particular Jew, Morris Bober, and he does not see that the masochistic element in the Bobers is a partial relief from their misery. Frank can understand Morris' behavior only by assigning it to an ethnic base different from his own. But Frank shares enough of Morris' basic honesty--mixed with other feelings--to continue to be restive under the burden of his guilt toward Morris. Malamud shows us that a combination of Frank's regard for and guilt toward Morris, and his desire for Helen, activates in him some awareness of a terrible division within himself and a growing respect for Morris' values. Frank continues to sense in Helen a hunger like his own, but this is not the kind of hunger that criminality satisfies. The brief flashback concerning Frank's reluctance to join Ward in robbing Morris, and Frank's memory that he had always known that someday he would be driven to confess some wretched crime committed against an innocent person, reveal that deep within himself Frank has always regarded his criminal tendency as a terrible violation of his true values but a violation he was fated to act out so that he might learn from the terrible consequences of crime how to discover his deeper moral self. Now Frank feels the need to confess to Morris as an escape from the past and as a part of his rebirth. His need to cleanse himself and enjoy a little peace and a little order parallels Morris' feeling that honesty assures peace and order. Yet Frank still thinks of Morris as "the Jew" and his conflicts about the scope of his being answerable for first robbing Morris and then stealing from the cash register show Frank unable to choose between his selfish and his loving impulses. Also, his remorse is partly selfish because it is associated with his desire for Helen. Frank's conflicts come into clearer focus in the most important of his retrospective thoughts about his earlier life. Frank recalls his starved existence in cellars and gutters and his desperation to improve himself. His idea that "he was really an important guy" led him rapidly to the idea of a criminal career with the aid of a gun. At that time he thought that he would enjoy seeing others suffer as his own lot improved; this is akin to the psychology we see working in Ward Minogue. Frank dreamed that owning a gun would start him toward salvation through wealth and power but actually it involved salvation only as it led him to discard the criminal self whose great success he had fancied. The earlier, casual meetings of Frank and Ward, when Ward detects a gun on Frank and then encounters Frank at Coney Island, strongly reinforce earlier implications in the novel that Ward is, in a sense, a psychological double for Frank, that he represents and acts out Frank's worst impulses. We realize that Frank agreed to join Ward's holdup because "it was a Jew he planned to rob," an idea which again shows how thoughtlessly Frank has viewed other people--useful as victims, Jews especially. It is true that Frank's revulsion for robbing Morris shows that he knew he was not acting out of his true self, but he still seems unaware that his petty criminality is based on the idea of other people being objects, and now when he yearns for confession and restitution it is chiefly so he may win Helen. The novel has by now revealed enough of the possibilities of kindness, sensitivity, and positive morality in Frank--no matter how opposed within himself by selfishness and vindictiveness--to make possible a relationship between him and Helen. Although Frank deliberately goes to the library hoping to meet Helen there, he is also motivated by sincere curiosity. Both he and Helen suffer from similar loneliness surrounded by almost desperate though quiet aspirations. Helen feels an initial antipathy toward Frank because of her mother's fear of a gentile entering her life, and she is troubled by his hungry gaze. Malamud sets up this situation so that he can show Frank altering Helen's view of himself during the course of their first meaningful conversation, after they leave the library. Frank's memory of St. Francis' making a wife and children out of snow surprises and touches Helen. Frank's comments about St. Francis continue the earlier identification between Frank and St. Francis, especially as we recall Frank's homelessness, and this identification is reinforced at the end of this section when Helen wonders if Frank himself is making a wife out of the snowy moonlight. The dialogue between Frank and Helen does much to continue the characterization of him and to show differences as well as similarities between them. Helen guessed that Frank would be reading Popular Mechanics, but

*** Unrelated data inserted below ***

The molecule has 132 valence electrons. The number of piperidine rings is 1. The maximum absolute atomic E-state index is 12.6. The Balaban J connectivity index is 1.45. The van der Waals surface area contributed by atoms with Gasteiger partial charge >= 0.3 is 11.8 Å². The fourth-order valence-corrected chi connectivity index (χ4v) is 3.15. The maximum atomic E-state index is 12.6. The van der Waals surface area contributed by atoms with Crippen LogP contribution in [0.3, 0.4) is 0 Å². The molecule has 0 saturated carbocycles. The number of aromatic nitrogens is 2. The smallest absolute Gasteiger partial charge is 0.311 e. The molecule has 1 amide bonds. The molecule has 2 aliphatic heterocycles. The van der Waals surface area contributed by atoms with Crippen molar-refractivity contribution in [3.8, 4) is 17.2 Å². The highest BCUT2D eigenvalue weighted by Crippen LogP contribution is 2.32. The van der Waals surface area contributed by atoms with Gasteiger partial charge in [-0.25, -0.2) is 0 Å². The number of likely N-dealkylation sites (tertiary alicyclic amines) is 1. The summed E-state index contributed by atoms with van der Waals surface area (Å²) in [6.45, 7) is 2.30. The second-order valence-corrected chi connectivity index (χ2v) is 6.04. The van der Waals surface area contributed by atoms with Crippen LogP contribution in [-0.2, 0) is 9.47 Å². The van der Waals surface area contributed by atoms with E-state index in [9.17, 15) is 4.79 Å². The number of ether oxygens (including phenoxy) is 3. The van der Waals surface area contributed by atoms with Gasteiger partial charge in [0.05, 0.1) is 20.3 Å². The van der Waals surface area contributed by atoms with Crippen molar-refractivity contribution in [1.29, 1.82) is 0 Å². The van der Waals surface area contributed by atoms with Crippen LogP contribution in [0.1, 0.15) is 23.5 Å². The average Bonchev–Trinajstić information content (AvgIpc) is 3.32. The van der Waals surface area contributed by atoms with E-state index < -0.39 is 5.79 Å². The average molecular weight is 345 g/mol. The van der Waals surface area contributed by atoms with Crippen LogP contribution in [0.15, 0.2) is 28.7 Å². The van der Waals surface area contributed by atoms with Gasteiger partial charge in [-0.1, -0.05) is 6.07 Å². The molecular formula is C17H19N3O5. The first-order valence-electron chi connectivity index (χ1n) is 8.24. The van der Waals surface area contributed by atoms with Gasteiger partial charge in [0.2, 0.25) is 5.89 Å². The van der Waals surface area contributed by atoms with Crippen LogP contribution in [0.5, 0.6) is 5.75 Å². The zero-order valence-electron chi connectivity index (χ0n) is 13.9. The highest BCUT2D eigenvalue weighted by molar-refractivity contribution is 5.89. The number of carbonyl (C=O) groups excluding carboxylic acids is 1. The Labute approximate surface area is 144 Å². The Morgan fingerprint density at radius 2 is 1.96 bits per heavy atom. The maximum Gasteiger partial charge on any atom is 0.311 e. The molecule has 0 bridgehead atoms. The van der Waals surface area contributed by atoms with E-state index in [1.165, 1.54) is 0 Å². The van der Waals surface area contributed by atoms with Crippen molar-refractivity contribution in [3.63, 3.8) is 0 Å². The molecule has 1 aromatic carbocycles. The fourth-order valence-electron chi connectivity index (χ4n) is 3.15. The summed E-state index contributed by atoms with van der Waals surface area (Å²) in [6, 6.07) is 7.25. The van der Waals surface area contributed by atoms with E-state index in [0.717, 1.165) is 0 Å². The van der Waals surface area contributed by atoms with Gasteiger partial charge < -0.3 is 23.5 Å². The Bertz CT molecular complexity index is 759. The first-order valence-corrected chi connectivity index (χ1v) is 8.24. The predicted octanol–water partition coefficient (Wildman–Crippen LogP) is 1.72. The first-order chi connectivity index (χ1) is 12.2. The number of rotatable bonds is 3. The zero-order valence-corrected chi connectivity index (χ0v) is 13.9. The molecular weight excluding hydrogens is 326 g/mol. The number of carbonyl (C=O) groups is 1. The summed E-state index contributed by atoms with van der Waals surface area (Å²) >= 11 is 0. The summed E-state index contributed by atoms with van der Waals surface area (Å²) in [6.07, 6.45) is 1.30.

Cliffs Notes on The Assistant © 1972